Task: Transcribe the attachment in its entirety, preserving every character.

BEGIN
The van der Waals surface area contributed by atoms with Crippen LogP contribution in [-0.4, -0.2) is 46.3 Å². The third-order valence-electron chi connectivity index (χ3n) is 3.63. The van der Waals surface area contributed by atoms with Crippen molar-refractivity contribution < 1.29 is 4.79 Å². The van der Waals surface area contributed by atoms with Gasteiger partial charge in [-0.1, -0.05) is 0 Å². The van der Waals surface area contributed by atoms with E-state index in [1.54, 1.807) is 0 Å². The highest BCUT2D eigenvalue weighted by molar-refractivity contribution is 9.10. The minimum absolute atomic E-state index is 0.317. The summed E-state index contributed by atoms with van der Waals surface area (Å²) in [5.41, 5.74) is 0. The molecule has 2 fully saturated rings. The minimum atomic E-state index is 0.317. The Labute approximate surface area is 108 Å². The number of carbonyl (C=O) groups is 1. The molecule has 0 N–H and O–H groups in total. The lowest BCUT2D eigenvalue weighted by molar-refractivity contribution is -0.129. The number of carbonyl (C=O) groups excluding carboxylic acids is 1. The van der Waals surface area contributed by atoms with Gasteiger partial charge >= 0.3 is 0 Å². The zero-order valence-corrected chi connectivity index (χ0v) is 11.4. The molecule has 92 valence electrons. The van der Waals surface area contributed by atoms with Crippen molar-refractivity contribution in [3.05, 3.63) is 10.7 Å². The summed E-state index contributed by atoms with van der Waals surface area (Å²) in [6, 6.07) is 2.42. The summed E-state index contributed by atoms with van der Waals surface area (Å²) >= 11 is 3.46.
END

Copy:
The van der Waals surface area contributed by atoms with Crippen LogP contribution in [-0.4, -0.2) is 46.3 Å². The third-order valence-electron chi connectivity index (χ3n) is 3.63. The van der Waals surface area contributed by atoms with Crippen molar-refractivity contribution < 1.29 is 4.79 Å². The van der Waals surface area contributed by atoms with Gasteiger partial charge in [-0.1, -0.05) is 0 Å². The van der Waals surface area contributed by atoms with E-state index in [1.54, 1.807) is 0 Å². The highest BCUT2D eigenvalue weighted by molar-refractivity contribution is 9.10. The minimum absolute atomic E-state index is 0.317. The summed E-state index contributed by atoms with van der Waals surface area (Å²) in [5.41, 5.74) is 0. The molecule has 2 fully saturated rings. The minimum atomic E-state index is 0.317. The Labute approximate surface area is 108 Å². The number of carbonyl (C=O) groups is 1. The molecule has 0 N–H and O–H groups in total. The lowest BCUT2D eigenvalue weighted by molar-refractivity contribution is -0.129. The number of carbonyl (C=O) groups excluding carboxylic acids is 1. The van der Waals surface area contributed by atoms with Gasteiger partial charge >= 0.3 is 0 Å². The zero-order valence-corrected chi connectivity index (χ0v) is 11.4. The molecule has 92 valence electrons. The van der Waals surface area contributed by atoms with Crippen molar-refractivity contribution in [3.05, 3.63) is 10.7 Å². The summed E-state index contributed by atoms with van der Waals surface area (Å²) in [6, 6.07) is 2.42. The summed E-state index contributed by atoms with van der Waals surface area (Å²) >= 11 is 3.46.